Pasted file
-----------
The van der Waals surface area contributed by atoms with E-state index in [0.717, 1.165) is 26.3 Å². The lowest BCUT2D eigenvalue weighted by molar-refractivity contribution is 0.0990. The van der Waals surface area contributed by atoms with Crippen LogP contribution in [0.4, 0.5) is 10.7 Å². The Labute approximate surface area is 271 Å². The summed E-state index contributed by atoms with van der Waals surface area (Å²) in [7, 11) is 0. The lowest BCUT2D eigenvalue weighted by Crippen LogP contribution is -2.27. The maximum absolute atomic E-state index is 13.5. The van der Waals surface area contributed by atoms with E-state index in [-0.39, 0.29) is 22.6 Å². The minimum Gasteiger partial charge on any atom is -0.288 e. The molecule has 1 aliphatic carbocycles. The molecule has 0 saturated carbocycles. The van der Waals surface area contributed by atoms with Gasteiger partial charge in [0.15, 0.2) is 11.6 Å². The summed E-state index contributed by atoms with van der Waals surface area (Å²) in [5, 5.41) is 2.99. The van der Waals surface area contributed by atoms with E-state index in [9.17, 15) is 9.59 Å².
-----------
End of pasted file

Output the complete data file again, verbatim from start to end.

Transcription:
The van der Waals surface area contributed by atoms with E-state index in [0.717, 1.165) is 26.3 Å². The lowest BCUT2D eigenvalue weighted by molar-refractivity contribution is 0.0990. The van der Waals surface area contributed by atoms with Crippen LogP contribution in [0.4, 0.5) is 10.7 Å². The Labute approximate surface area is 271 Å². The summed E-state index contributed by atoms with van der Waals surface area (Å²) in [7, 11) is 0. The lowest BCUT2D eigenvalue weighted by Crippen LogP contribution is -2.27. The maximum absolute atomic E-state index is 13.5. The van der Waals surface area contributed by atoms with E-state index in [-0.39, 0.29) is 22.6 Å². The minimum Gasteiger partial charge on any atom is -0.288 e. The molecule has 1 aliphatic carbocycles. The molecule has 0 saturated carbocycles. The van der Waals surface area contributed by atoms with Gasteiger partial charge in [0.15, 0.2) is 11.6 Å². The summed E-state index contributed by atoms with van der Waals surface area (Å²) in [5, 5.41) is 2.99. The van der Waals surface area contributed by atoms with E-state index in [9.17, 15) is 9.59 Å².